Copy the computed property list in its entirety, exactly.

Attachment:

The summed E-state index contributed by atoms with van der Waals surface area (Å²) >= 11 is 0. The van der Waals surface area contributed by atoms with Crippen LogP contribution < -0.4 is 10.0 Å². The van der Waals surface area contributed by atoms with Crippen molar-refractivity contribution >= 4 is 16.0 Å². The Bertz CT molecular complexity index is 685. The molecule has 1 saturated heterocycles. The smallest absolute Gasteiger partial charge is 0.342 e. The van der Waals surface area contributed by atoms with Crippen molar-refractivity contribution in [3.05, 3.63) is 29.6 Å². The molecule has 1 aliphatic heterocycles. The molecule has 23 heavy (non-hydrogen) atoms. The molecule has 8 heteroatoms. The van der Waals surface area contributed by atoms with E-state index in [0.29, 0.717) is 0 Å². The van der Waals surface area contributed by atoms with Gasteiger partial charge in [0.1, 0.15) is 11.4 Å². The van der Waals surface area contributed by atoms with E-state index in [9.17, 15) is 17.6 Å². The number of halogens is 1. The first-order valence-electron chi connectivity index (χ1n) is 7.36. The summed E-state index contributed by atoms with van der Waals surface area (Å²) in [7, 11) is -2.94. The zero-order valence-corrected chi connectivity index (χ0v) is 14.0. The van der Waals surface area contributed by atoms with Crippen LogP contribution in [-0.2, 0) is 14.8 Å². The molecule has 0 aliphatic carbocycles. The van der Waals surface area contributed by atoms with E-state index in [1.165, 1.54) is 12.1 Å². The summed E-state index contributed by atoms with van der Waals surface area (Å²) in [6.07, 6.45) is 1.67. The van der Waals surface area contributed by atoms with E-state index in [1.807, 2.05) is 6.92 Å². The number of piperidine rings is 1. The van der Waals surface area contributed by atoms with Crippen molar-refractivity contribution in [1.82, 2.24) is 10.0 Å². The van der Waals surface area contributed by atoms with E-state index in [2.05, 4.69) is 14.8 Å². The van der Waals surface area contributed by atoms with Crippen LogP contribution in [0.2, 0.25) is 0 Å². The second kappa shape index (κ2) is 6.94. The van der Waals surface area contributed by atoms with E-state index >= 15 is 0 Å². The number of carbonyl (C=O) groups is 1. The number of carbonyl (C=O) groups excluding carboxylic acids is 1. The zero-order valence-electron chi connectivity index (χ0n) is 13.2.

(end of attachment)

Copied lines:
The summed E-state index contributed by atoms with van der Waals surface area (Å²) >= 11 is 0. The van der Waals surface area contributed by atoms with Crippen LogP contribution < -0.4 is 10.0 Å². The van der Waals surface area contributed by atoms with Crippen molar-refractivity contribution >= 4 is 16.0 Å². The Bertz CT molecular complexity index is 685. The molecule has 1 saturated heterocycles. The smallest absolute Gasteiger partial charge is 0.342 e. The van der Waals surface area contributed by atoms with Crippen molar-refractivity contribution in [3.05, 3.63) is 29.6 Å². The molecule has 1 aliphatic heterocycles. The molecule has 23 heavy (non-hydrogen) atoms. The molecule has 8 heteroatoms. The van der Waals surface area contributed by atoms with E-state index in [0.29, 0.717) is 0 Å². The van der Waals surface area contributed by atoms with Gasteiger partial charge in [0.1, 0.15) is 11.4 Å². The van der Waals surface area contributed by atoms with E-state index in [9.17, 15) is 17.6 Å². The number of halogens is 1. The first-order valence-electron chi connectivity index (χ1n) is 7.36. The summed E-state index contributed by atoms with van der Waals surface area (Å²) in [7, 11) is -2.94. The zero-order valence-corrected chi connectivity index (χ0v) is 14.0. The van der Waals surface area contributed by atoms with Crippen LogP contribution in [-0.2, 0) is 14.8 Å². The molecule has 0 aliphatic carbocycles. The van der Waals surface area contributed by atoms with E-state index in [1.165, 1.54) is 12.1 Å². The summed E-state index contributed by atoms with van der Waals surface area (Å²) in [6.07, 6.45) is 1.67. The van der Waals surface area contributed by atoms with E-state index in [1.807, 2.05) is 6.92 Å². The number of piperidine rings is 1. The van der Waals surface area contributed by atoms with Crippen molar-refractivity contribution in [1.82, 2.24) is 10.0 Å². The van der Waals surface area contributed by atoms with E-state index in [2.05, 4.69) is 14.8 Å². The van der Waals surface area contributed by atoms with Crippen LogP contribution in [0.2, 0.25) is 0 Å². The second kappa shape index (κ2) is 6.94. The van der Waals surface area contributed by atoms with E-state index >= 15 is 0 Å². The number of carbonyl (C=O) groups is 1. The number of carbonyl (C=O) groups excluding carboxylic acids is 1. The zero-order valence-electron chi connectivity index (χ0n) is 13.2.